55.With regard to the questions concerning enforcement of the legal marriage age, she said that although programmes were provided for people in leadership positions to help ensure application of the law, traditional approaches often prevailed; since most of the population lived in rural and traditional areas, it was certain that many women married under the legal age.
56.According to Eritrea’s inheritance law, an inheritance must be divided equally among the remaining family members. A widower could not simply claim the entire inheritance upon his wife’s death. Sharia law provided for a different arrangement, but the Government was considering the problem.
57.Ms. Manalo, summarizing the dialogue between the Committee and the State party, said that Eritrea should introduce concrete legal reforms within a specific time and that stereotypes and paternalistic values should be overcome; the country’s national machinery for women’s advancement should be properly entrenched in the Government, in accordance with the country’s obligations under the Convention. Now that Eritrea had moved away from conflict and towards peacebuilding, it had a perfect opportunity to eliminate areas of discrimination and in equality between men and women. Although the State party was right to say that it would take time to resolve the country’s problems in that regard, time was of the essence.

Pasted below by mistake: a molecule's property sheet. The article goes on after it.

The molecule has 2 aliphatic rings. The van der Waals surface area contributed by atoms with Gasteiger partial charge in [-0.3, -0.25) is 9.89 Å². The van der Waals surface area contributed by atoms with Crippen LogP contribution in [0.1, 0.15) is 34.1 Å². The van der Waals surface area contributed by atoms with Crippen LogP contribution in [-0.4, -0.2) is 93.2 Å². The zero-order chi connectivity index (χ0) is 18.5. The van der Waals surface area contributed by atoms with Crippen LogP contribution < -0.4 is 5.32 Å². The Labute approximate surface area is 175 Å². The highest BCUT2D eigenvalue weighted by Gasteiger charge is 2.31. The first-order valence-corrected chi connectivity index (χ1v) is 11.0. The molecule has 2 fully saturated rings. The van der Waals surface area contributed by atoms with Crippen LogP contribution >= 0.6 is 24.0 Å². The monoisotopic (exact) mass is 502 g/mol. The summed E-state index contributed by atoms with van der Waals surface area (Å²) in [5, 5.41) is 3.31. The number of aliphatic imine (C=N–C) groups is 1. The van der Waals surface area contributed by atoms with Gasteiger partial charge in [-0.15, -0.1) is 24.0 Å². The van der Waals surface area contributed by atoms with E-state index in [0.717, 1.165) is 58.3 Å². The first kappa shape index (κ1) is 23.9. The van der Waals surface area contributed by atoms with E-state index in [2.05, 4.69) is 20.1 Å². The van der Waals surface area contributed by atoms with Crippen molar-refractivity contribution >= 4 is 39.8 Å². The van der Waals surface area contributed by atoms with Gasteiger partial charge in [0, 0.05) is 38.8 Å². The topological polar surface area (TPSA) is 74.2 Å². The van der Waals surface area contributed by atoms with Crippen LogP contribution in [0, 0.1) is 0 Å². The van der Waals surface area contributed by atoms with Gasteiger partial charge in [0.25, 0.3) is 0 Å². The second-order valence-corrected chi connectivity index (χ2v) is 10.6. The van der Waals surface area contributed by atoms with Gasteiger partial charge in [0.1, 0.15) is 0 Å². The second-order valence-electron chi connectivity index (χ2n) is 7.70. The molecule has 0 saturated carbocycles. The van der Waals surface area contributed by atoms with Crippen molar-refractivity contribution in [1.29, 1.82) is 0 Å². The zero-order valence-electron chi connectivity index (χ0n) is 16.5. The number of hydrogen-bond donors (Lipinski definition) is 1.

58.Ms. Gebreab (Eritrea) thanked the Committee for its observations and reiterated her country’s commitment to gender equality. Eritrea would re‑evaluate the functioning of its national machinery for the advancement of women and the relationship of the latter with other ministries. However, on the issue of women’s advancement, the Government was fully accountable to the National Union of Eritrean Women, which was fulfilling its obligations under the Convention. She expressed the hope that the Committee would likewise evaluate the way it carried out its mandate, and that it could find a way to visit the various reporting countries, in order to facilitate a discussion based on a shared understanding of the issues.